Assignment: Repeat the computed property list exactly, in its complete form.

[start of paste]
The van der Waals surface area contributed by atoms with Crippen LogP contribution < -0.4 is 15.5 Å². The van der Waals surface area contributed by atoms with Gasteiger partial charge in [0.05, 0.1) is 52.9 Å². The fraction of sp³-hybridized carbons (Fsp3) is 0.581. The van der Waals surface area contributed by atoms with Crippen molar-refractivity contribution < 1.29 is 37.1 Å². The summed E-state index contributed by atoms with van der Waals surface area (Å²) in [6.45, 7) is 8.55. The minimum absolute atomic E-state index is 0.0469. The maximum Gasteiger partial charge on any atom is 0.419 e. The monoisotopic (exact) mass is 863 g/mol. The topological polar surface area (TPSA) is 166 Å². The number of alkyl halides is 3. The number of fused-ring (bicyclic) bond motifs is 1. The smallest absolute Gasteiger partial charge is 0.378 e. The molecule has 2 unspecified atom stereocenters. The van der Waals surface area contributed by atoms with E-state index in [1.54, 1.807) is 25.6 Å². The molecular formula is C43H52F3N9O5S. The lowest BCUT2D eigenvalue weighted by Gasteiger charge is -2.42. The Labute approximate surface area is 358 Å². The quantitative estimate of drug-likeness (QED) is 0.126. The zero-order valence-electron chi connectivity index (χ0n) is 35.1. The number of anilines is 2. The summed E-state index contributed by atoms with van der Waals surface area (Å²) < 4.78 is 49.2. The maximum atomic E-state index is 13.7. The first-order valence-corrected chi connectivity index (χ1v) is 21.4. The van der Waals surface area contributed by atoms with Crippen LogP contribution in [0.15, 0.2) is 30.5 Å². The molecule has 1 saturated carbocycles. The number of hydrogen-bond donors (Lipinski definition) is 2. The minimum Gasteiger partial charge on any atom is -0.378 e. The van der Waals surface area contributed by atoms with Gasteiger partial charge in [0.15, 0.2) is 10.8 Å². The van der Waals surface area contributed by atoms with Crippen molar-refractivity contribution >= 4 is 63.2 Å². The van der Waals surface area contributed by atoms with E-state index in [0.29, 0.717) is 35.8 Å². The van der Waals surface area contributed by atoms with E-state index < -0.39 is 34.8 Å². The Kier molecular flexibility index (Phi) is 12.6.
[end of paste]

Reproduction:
The van der Waals surface area contributed by atoms with Crippen LogP contribution < -0.4 is 15.5 Å². The van der Waals surface area contributed by atoms with Gasteiger partial charge in [0.05, 0.1) is 52.9 Å². The fraction of sp³-hybridized carbons (Fsp3) is 0.581. The van der Waals surface area contributed by atoms with Crippen molar-refractivity contribution < 1.29 is 37.1 Å². The summed E-state index contributed by atoms with van der Waals surface area (Å²) in [6.45, 7) is 8.55. The minimum absolute atomic E-state index is 0.0469. The maximum Gasteiger partial charge on any atom is 0.419 e. The monoisotopic (exact) mass is 863 g/mol. The topological polar surface area (TPSA) is 166 Å². The number of alkyl halides is 3. The number of fused-ring (bicyclic) bond motifs is 1. The smallest absolute Gasteiger partial charge is 0.378 e. The molecule has 2 unspecified atom stereocenters. The van der Waals surface area contributed by atoms with E-state index in [1.54, 1.807) is 25.6 Å². The molecular formula is C43H52F3N9O5S. The lowest BCUT2D eigenvalue weighted by Gasteiger charge is -2.42. The Labute approximate surface area is 358 Å². The quantitative estimate of drug-likeness (QED) is 0.126. The zero-order valence-electron chi connectivity index (χ0n) is 35.1. The number of anilines is 2. The summed E-state index contributed by atoms with van der Waals surface area (Å²) < 4.78 is 49.2. The maximum atomic E-state index is 13.7. The first-order valence-corrected chi connectivity index (χ1v) is 21.4. The van der Waals surface area contributed by atoms with Crippen LogP contribution in [0.15, 0.2) is 30.5 Å². The molecule has 1 saturated carbocycles. The number of hydrogen-bond donors (Lipinski definition) is 2. The minimum Gasteiger partial charge on any atom is -0.378 e. The van der Waals surface area contributed by atoms with Gasteiger partial charge in [0.15, 0.2) is 10.8 Å². The van der Waals surface area contributed by atoms with Crippen molar-refractivity contribution >= 4 is 63.2 Å². The van der Waals surface area contributed by atoms with E-state index in [0.29, 0.717) is 35.8 Å². The van der Waals surface area contributed by atoms with E-state index < -0.39 is 34.8 Å². The Kier molecular flexibility index (Phi) is 12.6.